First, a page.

One evening, we were having tea in Nairobi, and he told us about his country. India is a poor country with a vast population of people that speak different languages- much like Kenya. India also produces sugar. When sugar cane is harvested, it is taken to the factory, where it is taken through a roller mill machine that squeezes the cane juice out. After the first run in the roller mills, the squeezed sugar cane is folded and run through the mill again, to squeeze out any remaining cane juice. After this, the cane is folded again to squeeze out even more juice. Every single drop of cane juice counts in this county- every drop of cane juice contributes to make a kilogram of sugar to be sold. They can not afford to lose out on any drop. The cane is folded and squeezed over and over until there is no cane juice left at all.

        When writing your screenplay, he told us, the first draft is the first run through the roller mills. In the second draft, you should bring more juice out of the story - and in the third, and in the fourth- each draft has to milk the story for all it’s worth, contributing to the overall sweetness of the final draft.

        We had tea and he flew back to India. Now whenever I see sugar, I think of how much consistent effort was put into converting it from the juicy fibrous cane grasses to sweet particulate sugar crystals.

        Tuesday, August 16, 2011

        Don't Dare Pull That Blanket Back Over Your Head

        It’s 0147HRS (That means usiku wa manane, for I have come to know some Kenyans that have completely rejected the 24 hour system), and you are asleep, warm in your blanket. The dogs outside are asleep as well, and the matatus are all parked away for the night, no longer hooting and revving past. And then somewhere in the midst of your dreams, you get an epiphany- that idea- that breakthrough that you have been searching for- yeeeeeees, that’s it! You got it! For three weeks now, you’ve been writing a screenplay, and you have 60 pages- just 30 to go and you’ll have a great feature length screenplay. Every great feature length screenplay needs a great ending- a super ending in fact, and yeeeees, it has finally come!

        You open your eyes and lift the blanket- damn, it’s cold! Who knew the room could be so cold outside your blanket. Well… you can write it down in the morning, this great idea… Brrr *shivers*… In fact… Yea, you’ll write it down in the morning. Mr. Evans Mutua (A VIP in the Kenyan film community, one of the pioneers of Kenyan filmmaking) warned us that the moment you pull the blanket back over your head, it’s over. You have killed the idea and it will never come back to you- not in the morning, not ever! ‘Don’t dare put that blanket back over your head!’ We laughed, but we knew that he meant it. Don’t dare pull that blanket back over your head. 


        Friday, August 12, 2011

        This is me

        When I was 14, I sat in a career talk at my high school, listening to the motivational speaker explain the SMART (acronym) way to choose a career. The speaker told us that our career choices should be guided by our abilities and interests, and this is what led me to shift from ‘I want to be a psychologist’ to ‘I want to be a filmmaker.’ At the time, everybody else was becoming a doctor, lawyer, pilot or engineer- but I have always been different anyways, so I never changed my mind about it.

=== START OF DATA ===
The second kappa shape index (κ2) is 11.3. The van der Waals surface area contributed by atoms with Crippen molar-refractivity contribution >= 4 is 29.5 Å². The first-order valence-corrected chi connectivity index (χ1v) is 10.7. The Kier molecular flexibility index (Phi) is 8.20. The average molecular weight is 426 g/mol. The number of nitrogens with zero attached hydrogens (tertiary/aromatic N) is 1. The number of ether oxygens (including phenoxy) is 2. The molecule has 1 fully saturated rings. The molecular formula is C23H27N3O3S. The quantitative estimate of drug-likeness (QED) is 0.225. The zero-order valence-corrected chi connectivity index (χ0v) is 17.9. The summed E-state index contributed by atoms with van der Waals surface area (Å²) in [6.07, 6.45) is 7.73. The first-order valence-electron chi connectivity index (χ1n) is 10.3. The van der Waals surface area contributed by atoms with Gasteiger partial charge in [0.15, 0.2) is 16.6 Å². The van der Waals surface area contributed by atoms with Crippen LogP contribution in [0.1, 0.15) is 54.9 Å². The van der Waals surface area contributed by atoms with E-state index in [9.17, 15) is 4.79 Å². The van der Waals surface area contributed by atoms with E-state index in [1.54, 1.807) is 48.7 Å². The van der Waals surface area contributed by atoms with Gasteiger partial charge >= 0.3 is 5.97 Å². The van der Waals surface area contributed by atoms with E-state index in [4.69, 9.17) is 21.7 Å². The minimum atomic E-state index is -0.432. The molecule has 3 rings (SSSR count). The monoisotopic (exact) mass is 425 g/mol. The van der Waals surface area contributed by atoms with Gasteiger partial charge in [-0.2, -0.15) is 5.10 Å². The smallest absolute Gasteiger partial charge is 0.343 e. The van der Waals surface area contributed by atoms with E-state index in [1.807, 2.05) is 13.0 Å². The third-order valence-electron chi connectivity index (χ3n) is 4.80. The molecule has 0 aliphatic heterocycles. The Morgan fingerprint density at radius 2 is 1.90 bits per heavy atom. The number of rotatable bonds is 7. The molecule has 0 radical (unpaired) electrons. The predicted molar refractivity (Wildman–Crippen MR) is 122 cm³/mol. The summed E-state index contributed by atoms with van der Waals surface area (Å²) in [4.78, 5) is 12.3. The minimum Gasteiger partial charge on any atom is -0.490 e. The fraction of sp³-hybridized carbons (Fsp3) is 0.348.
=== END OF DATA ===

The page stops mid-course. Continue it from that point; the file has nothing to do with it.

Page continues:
My first screenplay, You, Me & Us I wrote when I was 16, in Pango: during night preps and those form 3 Mathematics and Kiswahili lessons. It is set in Brooklyn, NY (yes, the one in USA) and it is a drama/romance about Leone, an African American basketball enthusiast– and I wrote it before I ever watched Jason’s Lyric or Poetic Justice- I’m just gangsta that way :)
        Coming out of high school, I realized that the most commended film training institutions in Kenya are waaaaay too expensive- and the ones outside Kenya even more so. I was still confident that my awesome screenwriting genius would lead me straight to Hollywood (money, glitters and fabulous dresses, *yay!). I continued writing, and sought partnership with several local production houses that you have never heard of. I emailed and called, and sent treatments and teasers- but I quickly found out that… well… many local production houses are simply unwilling to solicit awesome genius scripts from 18 year old awesome genius screenwriters. After several unreplied emails a friend gave me advice (Kagondu, thanks!)- ‘start small’. She knew I wanted Hollywood (money, glitters and fabulous dresses, *yay!)- I wanted to make it big immediately, and I was relying on my self-taught awesome screenwriting genius to bring it to me. She told me to forget the big leagues and just do what I can. This advice pushed me to make my first independent film, Astray with a total cast and crew of 5 people. (*This film is currently being transported by a Moroccan transporter/hitman to a submarine cave in the Dead Sea, and you will never watch it ever. Ever!) I learnt that even awesome genius screenwriters have a lot to learn, and instead of sending applications to production houses, I spent more time leaning from workshops, being on set, and whatever other screenwriting/filmmaking classes/experience I could get.

        Since then, I’ve worked on different films doing different things- runner, 2nd AD, assistant set designer, light-holder-person, writer, production manager... I am an independent Kenyan filmmaker- O wait- an independent Kenyan hustler. 

        Check out a stop motion animation that I made this year: